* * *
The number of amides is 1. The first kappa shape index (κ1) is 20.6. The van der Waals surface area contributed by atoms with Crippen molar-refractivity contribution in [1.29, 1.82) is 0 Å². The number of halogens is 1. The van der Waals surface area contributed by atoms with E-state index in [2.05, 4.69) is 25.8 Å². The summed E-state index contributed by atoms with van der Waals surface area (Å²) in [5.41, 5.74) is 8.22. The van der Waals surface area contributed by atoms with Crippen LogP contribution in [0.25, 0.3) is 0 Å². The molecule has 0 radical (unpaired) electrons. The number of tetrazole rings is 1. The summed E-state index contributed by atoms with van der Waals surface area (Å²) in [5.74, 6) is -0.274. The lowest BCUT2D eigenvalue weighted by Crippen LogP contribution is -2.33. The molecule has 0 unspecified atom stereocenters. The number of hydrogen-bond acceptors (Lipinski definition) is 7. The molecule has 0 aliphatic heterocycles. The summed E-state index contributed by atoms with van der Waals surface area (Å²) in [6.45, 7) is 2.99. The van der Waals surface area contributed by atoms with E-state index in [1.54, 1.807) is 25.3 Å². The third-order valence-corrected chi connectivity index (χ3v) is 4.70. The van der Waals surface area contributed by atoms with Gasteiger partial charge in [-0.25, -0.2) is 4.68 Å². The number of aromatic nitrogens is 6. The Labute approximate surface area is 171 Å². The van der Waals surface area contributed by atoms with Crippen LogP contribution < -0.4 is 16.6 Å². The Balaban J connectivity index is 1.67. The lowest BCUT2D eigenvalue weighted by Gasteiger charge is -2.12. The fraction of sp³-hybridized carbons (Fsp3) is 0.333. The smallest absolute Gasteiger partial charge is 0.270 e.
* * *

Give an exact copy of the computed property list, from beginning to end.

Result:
The number of amides is 1. The first kappa shape index (κ1) is 20.6. The van der Waals surface area contributed by atoms with Crippen molar-refractivity contribution in [1.29, 1.82) is 0 Å². The number of halogens is 1. The van der Waals surface area contributed by atoms with E-state index in [2.05, 4.69) is 25.8 Å². The summed E-state index contributed by atoms with van der Waals surface area (Å²) in [5.41, 5.74) is 8.22. The van der Waals surface area contributed by atoms with Crippen LogP contribution in [0.25, 0.3) is 0 Å². The molecule has 0 radical (unpaired) electrons. The number of tetrazole rings is 1. The summed E-state index contributed by atoms with van der Waals surface area (Å²) in [5.74, 6) is -0.274. The lowest BCUT2D eigenvalue weighted by Crippen LogP contribution is -2.33. The molecule has 0 unspecified atom stereocenters. The number of hydrogen-bond acceptors (Lipinski definition) is 7. The molecule has 0 aliphatic heterocycles. The summed E-state index contributed by atoms with van der Waals surface area (Å²) in [6.45, 7) is 2.99. The van der Waals surface area contributed by atoms with E-state index in [1.54, 1.807) is 25.3 Å². The third-order valence-corrected chi connectivity index (χ3v) is 4.70. The van der Waals surface area contributed by atoms with Gasteiger partial charge in [-0.25, -0.2) is 4.68 Å². The number of aromatic nitrogens is 6. The Labute approximate surface area is 171 Å². The van der Waals surface area contributed by atoms with Crippen LogP contribution < -0.4 is 16.6 Å². The Balaban J connectivity index is 1.67. The lowest BCUT2D eigenvalue weighted by Gasteiger charge is -2.12. The fraction of sp³-hybridized carbons (Fsp3) is 0.333. The smallest absolute Gasteiger partial charge is 0.270 e.